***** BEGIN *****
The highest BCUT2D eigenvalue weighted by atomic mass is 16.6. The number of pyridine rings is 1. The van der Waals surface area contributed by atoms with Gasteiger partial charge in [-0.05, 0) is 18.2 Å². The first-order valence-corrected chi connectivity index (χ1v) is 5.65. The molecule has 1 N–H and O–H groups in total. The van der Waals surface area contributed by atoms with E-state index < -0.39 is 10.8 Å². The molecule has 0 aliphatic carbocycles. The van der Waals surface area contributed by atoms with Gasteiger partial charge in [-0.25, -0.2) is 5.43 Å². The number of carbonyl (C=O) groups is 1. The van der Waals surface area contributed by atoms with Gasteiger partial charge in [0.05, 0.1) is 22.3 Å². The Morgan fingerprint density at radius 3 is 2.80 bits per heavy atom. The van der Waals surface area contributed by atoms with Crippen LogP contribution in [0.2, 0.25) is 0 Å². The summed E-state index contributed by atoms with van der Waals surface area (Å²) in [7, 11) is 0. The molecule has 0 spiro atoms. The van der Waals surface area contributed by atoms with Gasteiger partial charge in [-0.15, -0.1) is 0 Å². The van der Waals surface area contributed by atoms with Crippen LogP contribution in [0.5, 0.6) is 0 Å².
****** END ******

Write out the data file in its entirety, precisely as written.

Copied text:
The highest BCUT2D eigenvalue weighted by atomic mass is 16.6. The number of pyridine rings is 1. The van der Waals surface area contributed by atoms with Gasteiger partial charge in [-0.05, 0) is 18.2 Å². The first-order valence-corrected chi connectivity index (χ1v) is 5.65. The molecule has 1 N–H and O–H groups in total. The van der Waals surface area contributed by atoms with E-state index < -0.39 is 10.8 Å². The molecule has 0 aliphatic carbocycles. The van der Waals surface area contributed by atoms with Gasteiger partial charge in [-0.25, -0.2) is 5.43 Å². The number of carbonyl (C=O) groups is 1. The van der Waals surface area contributed by atoms with Gasteiger partial charge in [0.05, 0.1) is 22.3 Å². The Morgan fingerprint density at radius 3 is 2.80 bits per heavy atom. The van der Waals surface area contributed by atoms with Crippen LogP contribution in [0.2, 0.25) is 0 Å². The summed E-state index contributed by atoms with van der Waals surface area (Å²) in [7, 11) is 0. The molecule has 0 spiro atoms. The van der Waals surface area contributed by atoms with Gasteiger partial charge in [-0.15, -0.1) is 0 Å². The van der Waals surface area contributed by atoms with Crippen LogP contribution in [0.5, 0.6) is 0 Å².